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Diet for PCOS

- 5 min read
written by Shield Connect

Polycystic Ovarian Syndrome (PCOS) is a complex endocrine disorder which is not fully understood. Most patients with PCOS are obese & insulin resistant.

Polycystic Ovarian Syndrome (PCOS) is a complex endocrine disorder which is not fully understood. Most patients with PCOS are obese & insulin resistant. Obesity, particularly abdominal obesity, is mediated by the development of insulin resistance. It is closely linked to the development of PCOS & its clinical features, particularly menstrual irregularities & increased androgen levels. Lifestyle modifications particularly focusing on diet & exercise are considered the preferred first line treatment for PCOS management. Several studies have shown that weight loss of 5-10% of weight in PCO patients via energy restriction can reduce circulating insulin levels & hyperandrogenism.

Traditional Indian diets:

These are high in carbohydrate, moderate in fat & protein, typically hypercaloric. To add to the problem, modernization has led to sedentary lifestyle which actually demands decreased caloric intake.

What is an ideal Diet?

  • The daily carbohydrate intake should be 50-60% of total calorie intake.
  • The primary sources of complex carbs should be cereals (whole wheat, brown rice), millets (bajra), finger millet (ragi), great millet (jowar), pulses, red gram, green gram, soya, legumes etc.
  • Complex carbs should be preferred over refined carbs (whole grain roti over white bread, biscuits or toasts)
  • Low glycemic index foods like oats with bran, unpolished rice, parboiled rice, whole pulses, beans & legumes (moong, matki, masur) should be preferred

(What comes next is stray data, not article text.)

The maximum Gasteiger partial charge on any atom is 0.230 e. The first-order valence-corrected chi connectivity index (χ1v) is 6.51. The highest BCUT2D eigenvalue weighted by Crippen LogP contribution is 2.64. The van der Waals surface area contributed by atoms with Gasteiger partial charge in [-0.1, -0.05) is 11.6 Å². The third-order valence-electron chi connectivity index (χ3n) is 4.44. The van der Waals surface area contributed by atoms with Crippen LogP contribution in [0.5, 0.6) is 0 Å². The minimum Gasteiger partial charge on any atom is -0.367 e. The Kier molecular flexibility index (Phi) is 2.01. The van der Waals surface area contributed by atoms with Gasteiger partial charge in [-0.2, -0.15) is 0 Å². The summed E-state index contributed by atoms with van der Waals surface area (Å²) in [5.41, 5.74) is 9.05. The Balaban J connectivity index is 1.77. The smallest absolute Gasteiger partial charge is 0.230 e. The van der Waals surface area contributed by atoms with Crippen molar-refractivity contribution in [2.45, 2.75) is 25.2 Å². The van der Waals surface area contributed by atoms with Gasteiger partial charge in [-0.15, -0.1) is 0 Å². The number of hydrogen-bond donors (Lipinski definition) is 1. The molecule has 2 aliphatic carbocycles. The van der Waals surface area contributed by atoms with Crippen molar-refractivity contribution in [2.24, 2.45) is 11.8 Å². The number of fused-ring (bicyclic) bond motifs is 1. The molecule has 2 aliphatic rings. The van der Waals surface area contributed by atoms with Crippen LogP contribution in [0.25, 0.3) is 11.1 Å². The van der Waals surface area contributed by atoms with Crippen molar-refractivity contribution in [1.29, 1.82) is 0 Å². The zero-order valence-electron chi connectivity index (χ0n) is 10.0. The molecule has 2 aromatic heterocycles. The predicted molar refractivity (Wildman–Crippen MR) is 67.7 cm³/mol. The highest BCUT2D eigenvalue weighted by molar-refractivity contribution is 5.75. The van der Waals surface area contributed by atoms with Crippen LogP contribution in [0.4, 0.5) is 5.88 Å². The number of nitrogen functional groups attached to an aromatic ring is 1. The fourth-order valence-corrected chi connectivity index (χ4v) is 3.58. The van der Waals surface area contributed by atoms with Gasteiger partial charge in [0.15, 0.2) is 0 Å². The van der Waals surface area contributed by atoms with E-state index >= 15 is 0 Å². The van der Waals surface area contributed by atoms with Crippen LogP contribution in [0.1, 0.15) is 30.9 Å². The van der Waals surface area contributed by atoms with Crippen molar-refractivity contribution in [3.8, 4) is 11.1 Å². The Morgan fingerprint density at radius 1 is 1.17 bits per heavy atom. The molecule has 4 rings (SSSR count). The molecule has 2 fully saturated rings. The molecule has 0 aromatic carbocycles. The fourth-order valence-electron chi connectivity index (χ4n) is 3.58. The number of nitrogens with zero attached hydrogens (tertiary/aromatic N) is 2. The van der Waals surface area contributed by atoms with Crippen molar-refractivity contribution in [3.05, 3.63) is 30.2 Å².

• Simple carbs like sugar, jaggary, honey, fruit juices &sabudana (sago) should be avoided
  • Consume about 4 servings of vegetables & 2 servings of fruits every day.
  • Dietary fiber is that part of food that is not digested by the gut & is considered as unavailable carb.
  • Fiber is present in vegetables, fruits & legumes.
  • Fenugreek seed is effective in controlling blood sugar & serum lipids than the insoluble fiber present in cereals & millets. Long term consumption of fiber also improves glucose tolerance.
  • The recommended dietary intake of proteins is 0.8 g/kg body weight. 10-20% of energy intake should be proteins.
  • Proteins of high biologic value should be given consideration, though protein should be included from both animal & vegetable sources.
  • Every meal should contain one serving of protein in the form of dal, sprouts, pulses, curd, milk, eggs or non-vegetarian food.
  • Dietary fats are important component of diet, providing energy & essential fatty acids, linoleic acid & serving as a transport for fat soluble vitamins like A, D, E & K. Fats improve texture & palatability of foods & have an important role in inducing satiety.
  • Polyunsaturated fats are present in sunflower oil, kardi oil & safflower. High intake of polyunsaturates have been suggested to be potentially damaging, relating to increased production of lipid peroxides.
  • Diets should include moderate levels of monosaturates like olive oil, ground nut oil, rice bran oil.

Meal Replacers:

Meal replacers like liquid formulas are a popular weight loss diet, but their short-term use does not substitute for a long-term healthy eating pattern, which must be followed for a lifetime to achieve & maintain a healthy weight.

Picture Credit :The primal diet helped one woman lose weight and manage her PCOS and prediabetes.Shutterstock (2)

“Diet for PCOS is not very different from a normal ideal balanced diet. The important pointers are inclusion of proteins, fibers in the form of vegetables, fruits & minimizing potion sizes”

Dr. Preeti Y Bhandari Dr. Preeti Y Bhandari

MRCPI (Ireland), MS, DNB, MICOG, DRM (Germany) Specialist Gynecologist. Abu Dhabi .

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